The way U.S. presidential candidates and presidents dress may not be decisive in determining who wins. But perhaps it’s not inconsequential either. Maybe it shapes public opinion in a subtle way.
“I do think that with people being saturated with media these days how a candidate looks. How they dress. Is fundamental into how we understand them,” said Deirdre Clemente, a history professor at UNLV.
Clemente's focus is on the 20th Century American culture with a focus on fashion and clothing. She is also the author of "Dress Casual: How College Students Redefined American Style."
From John F. Kennedy's tortoise shell sunglasses to Barack Obama's basketball wear, presidential casual looks are not by chance. She believes the message is clear.
“What the presidents are doing with this casualness I think that they’re trying to tell the American public I’m just like you," she said, "I think it’s a very distinct message. “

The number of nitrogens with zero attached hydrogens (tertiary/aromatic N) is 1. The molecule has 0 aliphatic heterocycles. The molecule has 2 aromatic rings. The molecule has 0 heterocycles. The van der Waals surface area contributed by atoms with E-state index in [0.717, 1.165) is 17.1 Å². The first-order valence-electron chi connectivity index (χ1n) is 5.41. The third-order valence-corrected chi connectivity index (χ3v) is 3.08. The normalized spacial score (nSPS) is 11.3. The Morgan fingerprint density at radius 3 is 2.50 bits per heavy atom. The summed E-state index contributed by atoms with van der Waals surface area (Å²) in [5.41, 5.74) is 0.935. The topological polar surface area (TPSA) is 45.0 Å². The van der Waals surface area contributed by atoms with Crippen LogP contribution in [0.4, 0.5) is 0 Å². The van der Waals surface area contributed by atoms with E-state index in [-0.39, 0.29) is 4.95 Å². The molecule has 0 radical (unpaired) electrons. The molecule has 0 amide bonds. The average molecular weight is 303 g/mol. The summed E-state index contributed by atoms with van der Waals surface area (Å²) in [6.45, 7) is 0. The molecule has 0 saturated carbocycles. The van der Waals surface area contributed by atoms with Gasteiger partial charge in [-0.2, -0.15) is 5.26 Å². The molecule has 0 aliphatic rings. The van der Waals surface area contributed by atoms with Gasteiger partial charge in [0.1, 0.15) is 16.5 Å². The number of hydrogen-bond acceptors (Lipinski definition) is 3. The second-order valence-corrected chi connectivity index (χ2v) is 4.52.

Clemente said that while JFK seemed to naturally pull off a casual look other presidents like George W. Bush and Richard Nixon often struggled to look casual.
Other presidents became known for their style like Harry Truman's Hawaiian shirt in the 1950s and Ronald Reagan's casual California rancher wear in the 80s.
Candidate Hillary Clinton is both known and reviled for her pantsuits, Clemente said.
“There’s all kinds of historical reasons why people hate her pantsuits, but I think she’s somebody who has limited her public appearance in very concrete ways,” Clemente said.
Clemente said Clinton has gotten flak for her appearance much more than Republican candidate Donald Trump.
“We feel as a society we can deconstruct women’s appearances much more easily than we can a man’s,” she said.
Clemente noted neither Clinton nor her rival Donald Trump are seen wearing casual clothing on the campaign trail.
No matter what presidents and presidential candidates are wearing, Clemente believes we are all paying attention to it, whether we realize it or not.
"That's what's interesting about clothing even though we don't know or pay attention to the fact that we're looking at what these people are wearing - we are," she said.
Deirdre Clemente, historian of 20th century American culture with a focus on fashion and culture.
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